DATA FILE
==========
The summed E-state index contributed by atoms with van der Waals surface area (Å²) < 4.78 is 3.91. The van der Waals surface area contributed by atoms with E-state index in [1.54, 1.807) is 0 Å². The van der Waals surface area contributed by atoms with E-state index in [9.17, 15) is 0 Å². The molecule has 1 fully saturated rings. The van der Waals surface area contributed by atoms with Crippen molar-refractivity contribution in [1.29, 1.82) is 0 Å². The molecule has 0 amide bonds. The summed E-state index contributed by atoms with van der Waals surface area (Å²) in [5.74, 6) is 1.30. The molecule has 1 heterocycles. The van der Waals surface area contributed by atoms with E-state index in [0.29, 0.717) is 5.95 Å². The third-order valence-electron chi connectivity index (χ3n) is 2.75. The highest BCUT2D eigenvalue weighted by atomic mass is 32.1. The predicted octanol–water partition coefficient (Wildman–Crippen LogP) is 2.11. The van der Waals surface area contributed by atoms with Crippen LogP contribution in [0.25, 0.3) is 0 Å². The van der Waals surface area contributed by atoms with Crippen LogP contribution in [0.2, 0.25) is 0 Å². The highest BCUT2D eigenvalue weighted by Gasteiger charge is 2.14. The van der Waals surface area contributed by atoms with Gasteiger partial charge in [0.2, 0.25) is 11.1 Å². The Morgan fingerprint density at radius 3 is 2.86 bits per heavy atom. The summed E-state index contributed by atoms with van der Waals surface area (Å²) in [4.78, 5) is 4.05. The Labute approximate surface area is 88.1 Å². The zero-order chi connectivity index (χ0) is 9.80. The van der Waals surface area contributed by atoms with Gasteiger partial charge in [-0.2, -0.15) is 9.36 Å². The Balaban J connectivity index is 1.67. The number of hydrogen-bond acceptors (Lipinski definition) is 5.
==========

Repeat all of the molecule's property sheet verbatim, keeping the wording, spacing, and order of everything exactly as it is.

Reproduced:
The summed E-state index contributed by atoms with van der Waals surface area (Å²) < 4.78 is 3.91. The van der Waals surface area contributed by atoms with E-state index in [1.54, 1.807) is 0 Å². The van der Waals surface area contributed by atoms with E-state index in [9.17, 15) is 0 Å². The molecule has 1 fully saturated rings. The van der Waals surface area contributed by atoms with Crippen molar-refractivity contribution in [1.29, 1.82) is 0 Å². The molecule has 0 amide bonds. The summed E-state index contributed by atoms with van der Waals surface area (Å²) in [5.74, 6) is 1.30. The molecule has 1 heterocycles. The van der Waals surface area contributed by atoms with E-state index in [0.29, 0.717) is 5.95 Å². The third-order valence-electron chi connectivity index (χ3n) is 2.75. The highest BCUT2D eigenvalue weighted by atomic mass is 32.1. The predicted octanol–water partition coefficient (Wildman–Crippen LogP) is 2.11. The van der Waals surface area contributed by atoms with Crippen LogP contribution in [0.25, 0.3) is 0 Å². The van der Waals surface area contributed by atoms with Crippen LogP contribution in [0.2, 0.25) is 0 Å². The highest BCUT2D eigenvalue weighted by Gasteiger charge is 2.14. The van der Waals surface area contributed by atoms with Gasteiger partial charge in [0.2, 0.25) is 11.1 Å². The Morgan fingerprint density at radius 3 is 2.86 bits per heavy atom. The summed E-state index contributed by atoms with van der Waals surface area (Å²) in [4.78, 5) is 4.05. The Labute approximate surface area is 88.1 Å². The zero-order chi connectivity index (χ0) is 9.80. The van der Waals surface area contributed by atoms with Gasteiger partial charge in [-0.2, -0.15) is 9.36 Å². The Balaban J connectivity index is 1.67. The number of hydrogen-bond acceptors (Lipinski definition) is 5.